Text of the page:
Dairy farmers should be allowed to sell to multiple processors post-quota

For the majority of UK milk producers, 1 April 2015 will come and go with very little significant change.

However, a few producers will breathe a sigh of relief. But for all producers, the events of the following few months in Europe could have a huge impact on the 2015-16 milk price.

Milk quotas were introduced in 1984 to curb an increasing supply of milk products within Europe. At that time, any surplus milk products qualified for subsidies and was commonly referred to as the “butter mountain”.

Now, some 31 years later, the world has changed and there is little or no EU/political intervention; although we did introduce “private storage” in this current milk year to deal with cheese and powder surpluses from Russian and other cutbacks worldwide.


Tony Evans
Head of business consultancy
The Andersons Centre

The removal of quotas has very rapidly been replaced with commercial quotas and restrictions – these for most are called A and B quotas.

The logic and need for commercial production controls is very sensible. Just as a milk producer has to invest on-farm to get commercial growth in milk sales so does his milk buyer (ie, more production capacity is essential), and if more capacity is needed, this requires capital contributions from members or third-party investors.

So if you are either growing your output or commencing milk production it is not unreasonable that your milk buyer should expect you to make a contribution towards the cost of capital or a lower return (for a limited period) to cover the cost of someone else investing.

However, with no restrictions on output other than commercial logic, it would be constructive if milk buyers reviewed their contracts with the producers. At present almost all milk contracts in the UK insist on the buyer having the right to collect 100% of the milk from that holding. How can this be going forward? If a farmer wishes to grow his business and has a market with two buyers, he should be allowed to do so. What other farming business has contracted 100% exclusive commitments for their product?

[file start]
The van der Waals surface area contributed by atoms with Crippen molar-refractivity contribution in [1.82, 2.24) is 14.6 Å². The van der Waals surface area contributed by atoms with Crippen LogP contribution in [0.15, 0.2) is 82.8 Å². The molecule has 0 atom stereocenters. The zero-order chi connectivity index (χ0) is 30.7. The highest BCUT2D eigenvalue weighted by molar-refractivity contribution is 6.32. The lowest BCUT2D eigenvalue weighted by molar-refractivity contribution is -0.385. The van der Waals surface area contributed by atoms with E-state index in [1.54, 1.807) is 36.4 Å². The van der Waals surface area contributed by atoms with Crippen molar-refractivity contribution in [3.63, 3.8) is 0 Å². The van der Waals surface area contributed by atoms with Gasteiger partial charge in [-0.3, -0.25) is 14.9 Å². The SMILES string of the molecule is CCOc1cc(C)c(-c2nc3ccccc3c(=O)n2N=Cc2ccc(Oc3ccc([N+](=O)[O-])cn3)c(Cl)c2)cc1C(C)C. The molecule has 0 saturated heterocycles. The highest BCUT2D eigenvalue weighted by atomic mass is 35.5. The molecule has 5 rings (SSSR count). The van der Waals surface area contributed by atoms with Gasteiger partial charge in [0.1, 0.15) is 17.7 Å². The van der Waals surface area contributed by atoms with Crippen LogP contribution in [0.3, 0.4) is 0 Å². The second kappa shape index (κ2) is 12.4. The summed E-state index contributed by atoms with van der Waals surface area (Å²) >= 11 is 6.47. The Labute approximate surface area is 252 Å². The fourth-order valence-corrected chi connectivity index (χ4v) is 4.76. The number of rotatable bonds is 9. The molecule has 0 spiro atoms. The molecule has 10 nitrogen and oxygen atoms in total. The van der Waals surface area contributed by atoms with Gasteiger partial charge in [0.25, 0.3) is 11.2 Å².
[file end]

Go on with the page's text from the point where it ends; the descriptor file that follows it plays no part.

If a milk buyer can buy and sell milk on to the open market, why can’t the milk producer?

The UK has not breached its total milk quota for more than 10 years. For the vast majority of producers, therefore, quota restrictions have become irrelevant. However, recently new producers have had to “gamble” on the UK not reaching quota and not investing – so 1 April could be a relief for them.

Within the EU, several countries of dairying significance (such as Germany, Holland, France and Ireland) have always been there or thereabouts close to their quota limit. These countries (and others) will see 1 April as a huge opportunity for growth.

Indeed, Ireland sees agriculture (particularly dairying) as the saviour of its whole economy and is planning for 50% growth. This year the Irish have dried cows off early, milked once a day and sold surplus stock all to ensure they don’t go over quota.

However, next month will take the brakes off production in these countries and that could lead to a major increase in European and global milk supply.

With supply and demand already in a very delicate balance (currently in favour of the buyer), milk prices post-quota could remain low.

In the end the fittest will not just survive but will thrive.

So on the UK dairy farm post-quota we can have no let-up in driving a good business and making economically sound business decisions on milk production levels.

Chasing more milk come April may not be a profitable solution unless your milk buyer can guarantee you a market for the milk.

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